Mar 22 11

Mekong Delta

by Emily Benjamin

The Mekong Delta needs to be seen to be believed. In my mind, it was a quiet stretch of river, used by locals to buy and sell small portions of fruits and vegetables for their weekly groceries. In reality, it is a huge expanse of rivers and tributaries, home to thousands of people, and the portions of fruit and vegies aren’t small. Twenty kilograms are the standards, as we were advised, and I love apples, but I didn’t need that many! Besides the sale of fresh fruits and vegetables, the delta is where most of the rice in Vietnam is grown. And given that Vietnam is the biggest exporter of rice for two years running, that’s a lot more than a cup or two of rice for dinner!IMG 8882IMG 8918OutputIMG 8990OutputIMG 8931OutputIMG 9019Output

Filed Under → Travel
Mar 18 11

Mui Ne

by Emily Benjamin

Mui Ne was another nice surprise. When we arrived, my immediate question to Jamie was ‘Why would anyone pay top dollar for Fiji, Vanuatu or another island resort when you can stay here, for a tenth of the price?’ For the thrill seeker, there is surfing of all different varieties – kite and wind included – or sand dunes to take yourself away to another land at sunrise. Hire a scooter and navigate the windy roads down the jagged Vietnam coastline, dodging locals and livestock alike. Or just stop, relax, and enjoy the sublime water, the warm breeze, the sun lounges, palm trees and cool cocktails. No matter what, two nights will not be enough. Make more time for Mui Ne.IMG 8652IMG 8712IMG 8764OutputIMG 8793OutputIMG 8606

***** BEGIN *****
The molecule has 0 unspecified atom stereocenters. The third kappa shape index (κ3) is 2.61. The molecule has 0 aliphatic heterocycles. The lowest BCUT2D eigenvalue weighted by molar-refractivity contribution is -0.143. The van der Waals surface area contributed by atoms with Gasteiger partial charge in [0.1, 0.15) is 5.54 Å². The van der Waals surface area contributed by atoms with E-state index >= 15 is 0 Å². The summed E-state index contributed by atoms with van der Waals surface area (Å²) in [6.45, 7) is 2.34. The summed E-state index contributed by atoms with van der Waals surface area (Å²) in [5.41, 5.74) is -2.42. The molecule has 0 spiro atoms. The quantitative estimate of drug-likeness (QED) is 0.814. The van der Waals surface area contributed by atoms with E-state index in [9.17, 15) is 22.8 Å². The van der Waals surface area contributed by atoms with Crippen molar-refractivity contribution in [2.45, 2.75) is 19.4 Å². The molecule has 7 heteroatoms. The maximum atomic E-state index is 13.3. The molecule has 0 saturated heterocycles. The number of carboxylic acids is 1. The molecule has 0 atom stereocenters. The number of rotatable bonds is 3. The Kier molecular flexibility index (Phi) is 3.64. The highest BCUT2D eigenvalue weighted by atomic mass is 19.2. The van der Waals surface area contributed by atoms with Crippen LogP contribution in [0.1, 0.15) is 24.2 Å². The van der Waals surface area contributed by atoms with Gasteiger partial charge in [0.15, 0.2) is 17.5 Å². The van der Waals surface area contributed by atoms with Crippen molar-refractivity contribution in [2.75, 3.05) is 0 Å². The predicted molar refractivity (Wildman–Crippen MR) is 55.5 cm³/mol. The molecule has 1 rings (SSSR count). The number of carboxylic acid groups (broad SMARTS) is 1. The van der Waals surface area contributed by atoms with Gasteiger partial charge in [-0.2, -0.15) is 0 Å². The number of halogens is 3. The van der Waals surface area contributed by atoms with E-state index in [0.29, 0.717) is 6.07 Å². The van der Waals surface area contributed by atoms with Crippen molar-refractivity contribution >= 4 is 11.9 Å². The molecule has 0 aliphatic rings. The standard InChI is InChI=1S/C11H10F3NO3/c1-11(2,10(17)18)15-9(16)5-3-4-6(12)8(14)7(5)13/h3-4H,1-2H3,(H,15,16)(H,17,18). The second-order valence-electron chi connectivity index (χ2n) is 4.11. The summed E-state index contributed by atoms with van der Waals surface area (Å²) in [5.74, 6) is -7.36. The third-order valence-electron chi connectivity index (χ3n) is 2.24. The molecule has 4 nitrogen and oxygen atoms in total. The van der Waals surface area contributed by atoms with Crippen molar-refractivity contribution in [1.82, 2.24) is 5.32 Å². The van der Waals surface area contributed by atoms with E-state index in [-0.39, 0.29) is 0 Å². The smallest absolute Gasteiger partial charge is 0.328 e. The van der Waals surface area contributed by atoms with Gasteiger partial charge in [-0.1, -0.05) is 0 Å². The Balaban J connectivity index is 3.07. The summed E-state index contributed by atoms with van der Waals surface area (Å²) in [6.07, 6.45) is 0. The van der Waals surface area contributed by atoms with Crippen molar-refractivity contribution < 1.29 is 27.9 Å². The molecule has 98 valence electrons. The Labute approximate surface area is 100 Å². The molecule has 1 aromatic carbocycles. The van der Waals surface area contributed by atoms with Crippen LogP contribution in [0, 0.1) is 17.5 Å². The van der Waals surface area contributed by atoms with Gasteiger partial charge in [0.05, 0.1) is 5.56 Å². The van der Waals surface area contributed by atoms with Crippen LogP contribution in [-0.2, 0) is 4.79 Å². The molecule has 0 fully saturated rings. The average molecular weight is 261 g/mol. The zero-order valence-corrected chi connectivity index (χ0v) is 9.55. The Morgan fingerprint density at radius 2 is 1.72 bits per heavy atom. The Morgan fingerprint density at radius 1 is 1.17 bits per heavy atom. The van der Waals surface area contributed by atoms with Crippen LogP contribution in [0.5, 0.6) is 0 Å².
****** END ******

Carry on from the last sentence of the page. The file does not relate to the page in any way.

Filed Under → Travel
Mar 18 11

Some more photos from Mui Ne…

by Emily Benjamin

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Filed Under → Words
Mar 18 11

My, My, Mui Ne!

by Emily Benjamin

Have you ever heard of Mui Ne? I hadn’t. But it seemed to keep coming up with fellow travellers as they discussed where they’ve been, and where they wanted to go. And from what we were told, it was quickly added to our list of destinations, as well.

We arrived in Mui Ne after a 15 hour overnight train from Hoi An. Mui Ne is a few hours south of Na Trang, a popular beach destination in Vietnam, and about 4 hours north of Saigon (by the way, I’ve started calling Ho Chi Minh City, Saigon, because 1) it’s easier, and 2) no one seems to mind). The train wasn’t too bad this time, and I got about 7 hours sleep – although I felt like I’d had a free chiropractic session thrown in there, because the train rocked back and forth so much! Arriving in Mui Ne just after lunch time, we walked into our resort and found a slice of paradise similar to what you’d find in Fiji – palm trees, sun lounges, open air dining – except with a sample of the world’s kite surfing fanatics.